Spotty Lottie and Me
Joey is a small boy with a big imagination; he also has chicken pox and that combination is the cause of his problem. His mum tells him he is still infectious but can play with a friend so long as s/he’s a spotty one; so after a bit of thinking, off goes Joey to find a poxy pal. However, his playful overtures are spurned by spotty being
after spotty being …
and it’s a very tearful Joey who returns home. He’s not sad for long though… knock knock: someone’s at his door. It’s Lottie and joy of joys – she too has chicken pox. And what dotty, spotty fun the two have for the next few days
until they’re declared spotless and able to mix freely.
So why are all those, now friendly animals still wary of Joey’s face?
The author/artist clearly has a playful sense of humour that manifests itself particularly strongly through his visuals. I love the way for instance that the games Joey and Lottie play are all strategically placed in the very first spread, and the finale is a real hoot.
A joy to share with young listeners whether or not they are spotty: those who happen to be suffering like Joey will be especially appreciative. So too will learner readers who, amused at the antics herein, are tempted to tackle this story for themselves. The shortish, witty text is such that those near the beginning of their reading journey will be able to read the words after an initial sharing with an adult.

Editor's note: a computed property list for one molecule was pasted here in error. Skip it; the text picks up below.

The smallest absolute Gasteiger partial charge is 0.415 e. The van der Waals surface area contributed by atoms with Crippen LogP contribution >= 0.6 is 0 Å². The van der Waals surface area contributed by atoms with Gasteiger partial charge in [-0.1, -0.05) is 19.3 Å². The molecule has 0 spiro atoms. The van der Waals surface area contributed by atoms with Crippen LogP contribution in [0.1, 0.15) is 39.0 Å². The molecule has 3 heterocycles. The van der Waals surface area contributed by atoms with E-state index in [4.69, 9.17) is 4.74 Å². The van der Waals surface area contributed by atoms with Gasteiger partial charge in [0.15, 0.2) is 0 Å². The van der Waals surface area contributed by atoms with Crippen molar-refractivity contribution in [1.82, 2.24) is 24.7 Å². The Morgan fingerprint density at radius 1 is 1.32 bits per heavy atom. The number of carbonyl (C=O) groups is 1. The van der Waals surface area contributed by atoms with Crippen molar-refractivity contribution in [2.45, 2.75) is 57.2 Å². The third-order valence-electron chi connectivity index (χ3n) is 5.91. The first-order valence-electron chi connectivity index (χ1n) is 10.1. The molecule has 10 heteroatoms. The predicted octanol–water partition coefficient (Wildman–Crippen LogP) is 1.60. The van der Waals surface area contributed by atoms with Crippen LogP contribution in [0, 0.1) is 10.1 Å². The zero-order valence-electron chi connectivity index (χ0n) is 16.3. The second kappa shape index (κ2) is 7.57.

That Naughty Meerkat!
Ian Whybrow and Gary Parsons
Meet a family of meerkats living in the Kalahari Desert. There’s Mimi, Skeema and Little Dream (they’re the young kits) and their Uncle Fearless. Then there’s Radiant (in the nursery) with her new babies, Bundle, Zora, Quickpaws and Trouble (watch that one). You can imagine how happy an exhausted mother Radiant feels when Uncle Fearless offers to take care of her babies for the day and that’s despite warnings of how mischievous those little ones are.
So off goes Radiant for a dig and off march Uncle Fearless – “proud chief … stern and wise!”, closely followed (in response to his ‘follow me’ order) by the four babes. And that’s the first and last order they all comply with. From then on not only Trouble
but all the others start showing their true natures.
It’s fortunate for Uncle Fearless that those three young kits show up offering some help just then and even more so that they stick around despite Uncle Fearless’s assurances that he can manage just fine on his own. And they certainly demonstrate their understanding of what babies like to do very effectively – play …
leaving Uncle Fearless keeping guard. But that’s not quite the end of the story – I won’t spoil that but let’s just say that teamwork is the order of the day, or should that be, evening?
Anticipating the antics of those mischievous baby meers is part and parcel of the enjoyment of this entertaining tale. Gary Parson’s light-hearted portrayals of the high-spirited infant meerkats and that sudden dramatic change of mood (enough said) is the ideal complement to Ian Whybrow’s chucklesome, tongue-in-cheek text.